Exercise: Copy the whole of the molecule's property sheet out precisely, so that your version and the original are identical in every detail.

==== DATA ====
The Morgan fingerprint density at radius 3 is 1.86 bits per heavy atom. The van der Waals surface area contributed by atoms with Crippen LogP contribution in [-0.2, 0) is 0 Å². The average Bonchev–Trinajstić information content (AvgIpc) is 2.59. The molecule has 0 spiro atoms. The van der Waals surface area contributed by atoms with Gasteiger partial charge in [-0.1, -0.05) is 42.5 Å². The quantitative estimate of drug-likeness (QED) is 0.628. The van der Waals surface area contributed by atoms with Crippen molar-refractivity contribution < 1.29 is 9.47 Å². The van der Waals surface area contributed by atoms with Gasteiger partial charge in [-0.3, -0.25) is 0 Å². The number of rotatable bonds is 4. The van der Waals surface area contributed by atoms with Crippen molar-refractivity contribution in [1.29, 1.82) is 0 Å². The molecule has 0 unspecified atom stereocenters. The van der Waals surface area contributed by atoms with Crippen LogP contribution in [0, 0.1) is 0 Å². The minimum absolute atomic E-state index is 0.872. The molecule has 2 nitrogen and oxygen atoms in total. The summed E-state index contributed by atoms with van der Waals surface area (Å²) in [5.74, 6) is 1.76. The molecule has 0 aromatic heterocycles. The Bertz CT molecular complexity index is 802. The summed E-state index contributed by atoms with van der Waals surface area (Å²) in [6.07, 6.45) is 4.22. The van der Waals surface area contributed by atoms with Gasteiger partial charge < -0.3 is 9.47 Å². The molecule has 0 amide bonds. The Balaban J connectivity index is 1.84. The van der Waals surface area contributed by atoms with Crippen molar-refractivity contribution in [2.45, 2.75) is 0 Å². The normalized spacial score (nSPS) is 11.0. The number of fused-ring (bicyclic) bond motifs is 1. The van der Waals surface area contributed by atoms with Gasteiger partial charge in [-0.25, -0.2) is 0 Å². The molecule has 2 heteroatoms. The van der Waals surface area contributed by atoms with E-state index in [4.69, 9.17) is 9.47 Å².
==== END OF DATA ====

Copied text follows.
The Morgan fingerprint density at radius 3 is 1.86 bits per heavy atom. The van der Waals surface area contributed by atoms with Crippen LogP contribution in [-0.2, 0) is 0 Å². The average Bonchev–Trinajstić information content (AvgIpc) is 2.59. The molecule has 0 spiro atoms. The van der Waals surface area contributed by atoms with Gasteiger partial charge in [-0.1, -0.05) is 42.5 Å². The quantitative estimate of drug-likeness (QED) is 0.628. The van der Waals surface area contributed by atoms with Crippen molar-refractivity contribution < 1.29 is 9.47 Å². The van der Waals surface area contributed by atoms with Gasteiger partial charge in [-0.3, -0.25) is 0 Å². The number of rotatable bonds is 4. The van der Waals surface area contributed by atoms with Crippen molar-refractivity contribution in [1.29, 1.82) is 0 Å². The molecule has 0 unspecified atom stereocenters. The van der Waals surface area contributed by atoms with Crippen LogP contribution in [0, 0.1) is 0 Å². The minimum absolute atomic E-state index is 0.872. The molecule has 2 nitrogen and oxygen atoms in total. The summed E-state index contributed by atoms with van der Waals surface area (Å²) in [5.74, 6) is 1.76. The molecule has 0 aromatic heterocycles. The Bertz CT molecular complexity index is 802. The summed E-state index contributed by atoms with van der Waals surface area (Å²) in [6.07, 6.45) is 4.22. The van der Waals surface area contributed by atoms with Gasteiger partial charge < -0.3 is 9.47 Å². The molecule has 0 amide bonds. The Balaban J connectivity index is 1.84. The van der Waals surface area contributed by atoms with Crippen molar-refractivity contribution in [2.45, 2.75) is 0 Å². The normalized spacial score (nSPS) is 11.0. The number of fused-ring (bicyclic) bond motifs is 1. The van der Waals surface area contributed by atoms with Gasteiger partial charge in [-0.25, -0.2) is 0 Å². The molecule has 2 heteroatoms. The van der Waals surface area contributed by atoms with E-state index in [4.69, 9.17) is 9.47 Å².